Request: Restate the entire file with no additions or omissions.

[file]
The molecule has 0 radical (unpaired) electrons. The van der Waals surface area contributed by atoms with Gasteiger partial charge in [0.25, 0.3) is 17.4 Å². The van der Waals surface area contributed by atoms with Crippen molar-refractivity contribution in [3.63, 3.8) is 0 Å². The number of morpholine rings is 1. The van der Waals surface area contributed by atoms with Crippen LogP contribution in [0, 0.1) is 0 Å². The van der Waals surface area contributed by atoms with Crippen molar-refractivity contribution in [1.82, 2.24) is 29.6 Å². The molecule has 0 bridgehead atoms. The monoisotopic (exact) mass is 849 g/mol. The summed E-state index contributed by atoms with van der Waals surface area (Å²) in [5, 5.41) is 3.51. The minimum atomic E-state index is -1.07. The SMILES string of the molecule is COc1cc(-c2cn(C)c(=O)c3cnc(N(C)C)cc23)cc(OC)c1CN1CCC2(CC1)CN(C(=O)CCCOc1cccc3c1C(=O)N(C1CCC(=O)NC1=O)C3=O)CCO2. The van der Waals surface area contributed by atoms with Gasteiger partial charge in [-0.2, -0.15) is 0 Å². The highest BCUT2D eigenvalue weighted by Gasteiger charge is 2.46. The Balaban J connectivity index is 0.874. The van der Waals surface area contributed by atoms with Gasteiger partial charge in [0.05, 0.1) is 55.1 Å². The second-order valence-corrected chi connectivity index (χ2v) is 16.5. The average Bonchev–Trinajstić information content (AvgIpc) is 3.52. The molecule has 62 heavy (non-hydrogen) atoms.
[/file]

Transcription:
The molecule has 0 radical (unpaired) electrons. The van der Waals surface area contributed by atoms with Gasteiger partial charge in [0.25, 0.3) is 17.4 Å². The van der Waals surface area contributed by atoms with Crippen molar-refractivity contribution in [3.63, 3.8) is 0 Å². The number of morpholine rings is 1. The van der Waals surface area contributed by atoms with Crippen LogP contribution in [0, 0.1) is 0 Å². The van der Waals surface area contributed by atoms with Crippen molar-refractivity contribution in [1.82, 2.24) is 29.6 Å². The molecule has 0 bridgehead atoms. The monoisotopic (exact) mass is 849 g/mol. The summed E-state index contributed by atoms with van der Waals surface area (Å²) in [5, 5.41) is 3.51. The minimum atomic E-state index is -1.07. The SMILES string of the molecule is COc1cc(-c2cn(C)c(=O)c3cnc(N(C)C)cc23)cc(OC)c1CN1CCC2(CC1)CN(C(=O)CCCOc1cccc3c1C(=O)N(C1CCC(=O)NC1=O)C3=O)CCO2. The van der Waals surface area contributed by atoms with Gasteiger partial charge in [-0.2, -0.15) is 0 Å². The highest BCUT2D eigenvalue weighted by Gasteiger charge is 2.46. The Balaban J connectivity index is 0.874. The van der Waals surface area contributed by atoms with Gasteiger partial charge in [0.05, 0.1) is 55.1 Å². The second-order valence-corrected chi connectivity index (χ2v) is 16.5. The average Bonchev–Trinajstić information content (AvgIpc) is 3.52. The molecule has 62 heavy (non-hydrogen) atoms.